Boundary crossings: Student responsibility for academic language and learning at tertiary level

This paper focuses on Principle 3 of the Department of Education, Employment and Workplace Relations’ (DEEWR) Good Practice Principles (GPP) for English Language Proficiency for International Students in Australian Universities. Here DEEWR (2009) notes that students have “responsibilities for developing their language fluency during their study at university” and should be advised of this prior to their enrolment. Arguably, Principle 3 is applicable to all students if the notion of “language fluency” is broadened to incorporate English, academic and disciplinary language. It is argued that while ALL professionals may conceive of students having a responsibility for academic language and learning, we know very little about how they conceive of that responsibility, assuming that they have a conception. Further complicating the issue is the personal nature of conceptions of learning, and students’ linguistic, educational and cultural diversity. This complexity can potentially constrain our pedagogy such that we become very didactic in our teaching. However, equally it has the potential to free us up to explore and negotiate the boundaries to a shared conception of responsibility for academic language and learning with students. In this article I explore what we could say to new students about their responsibility for academic language and learning in line with DEEWR’s Good Practice Principle 3, and argue that students need to cross the boundaries of their understandings to work with the network of ALL assistance we offer, as do we as ALL professionals.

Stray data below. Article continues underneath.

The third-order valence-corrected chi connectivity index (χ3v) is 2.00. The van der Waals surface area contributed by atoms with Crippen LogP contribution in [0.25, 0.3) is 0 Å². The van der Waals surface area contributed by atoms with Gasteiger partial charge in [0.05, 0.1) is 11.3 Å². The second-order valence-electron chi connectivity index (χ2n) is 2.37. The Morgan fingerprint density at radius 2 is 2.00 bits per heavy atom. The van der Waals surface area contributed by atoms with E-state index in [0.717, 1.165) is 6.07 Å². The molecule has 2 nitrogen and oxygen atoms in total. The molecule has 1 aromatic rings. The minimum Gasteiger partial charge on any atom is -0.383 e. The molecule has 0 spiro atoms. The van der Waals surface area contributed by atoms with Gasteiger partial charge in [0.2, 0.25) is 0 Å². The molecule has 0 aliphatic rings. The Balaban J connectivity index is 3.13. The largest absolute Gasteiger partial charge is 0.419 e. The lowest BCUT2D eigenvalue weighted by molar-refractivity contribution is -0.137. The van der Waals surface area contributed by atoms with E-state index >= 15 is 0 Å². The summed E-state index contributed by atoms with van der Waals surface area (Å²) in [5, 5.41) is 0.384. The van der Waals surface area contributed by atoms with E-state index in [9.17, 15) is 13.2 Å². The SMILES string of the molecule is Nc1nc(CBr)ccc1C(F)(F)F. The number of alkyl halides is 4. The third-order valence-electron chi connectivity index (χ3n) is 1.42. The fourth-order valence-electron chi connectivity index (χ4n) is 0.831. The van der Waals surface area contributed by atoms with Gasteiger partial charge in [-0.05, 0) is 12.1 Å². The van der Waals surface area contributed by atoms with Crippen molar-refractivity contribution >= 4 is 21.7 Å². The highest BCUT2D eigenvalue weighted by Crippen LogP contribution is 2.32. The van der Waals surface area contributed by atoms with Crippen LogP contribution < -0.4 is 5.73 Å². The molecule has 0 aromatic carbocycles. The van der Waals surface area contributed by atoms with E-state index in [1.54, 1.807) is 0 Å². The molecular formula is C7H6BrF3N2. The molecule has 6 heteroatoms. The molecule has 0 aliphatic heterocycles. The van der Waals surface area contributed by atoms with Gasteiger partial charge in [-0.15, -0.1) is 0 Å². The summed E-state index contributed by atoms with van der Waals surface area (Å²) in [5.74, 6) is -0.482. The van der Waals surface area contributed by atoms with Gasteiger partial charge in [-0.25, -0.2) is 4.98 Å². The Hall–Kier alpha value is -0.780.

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Bartlett, Annie
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Title of Journal, Edited book or Conference and Page numbers: 
Journal of Academic Language and Learning, Vol. 3, No. 2, Special Issue: Proceedings of the 9th Biennial Conference of the Association for Academic Language and Learning; pp. A51-A60
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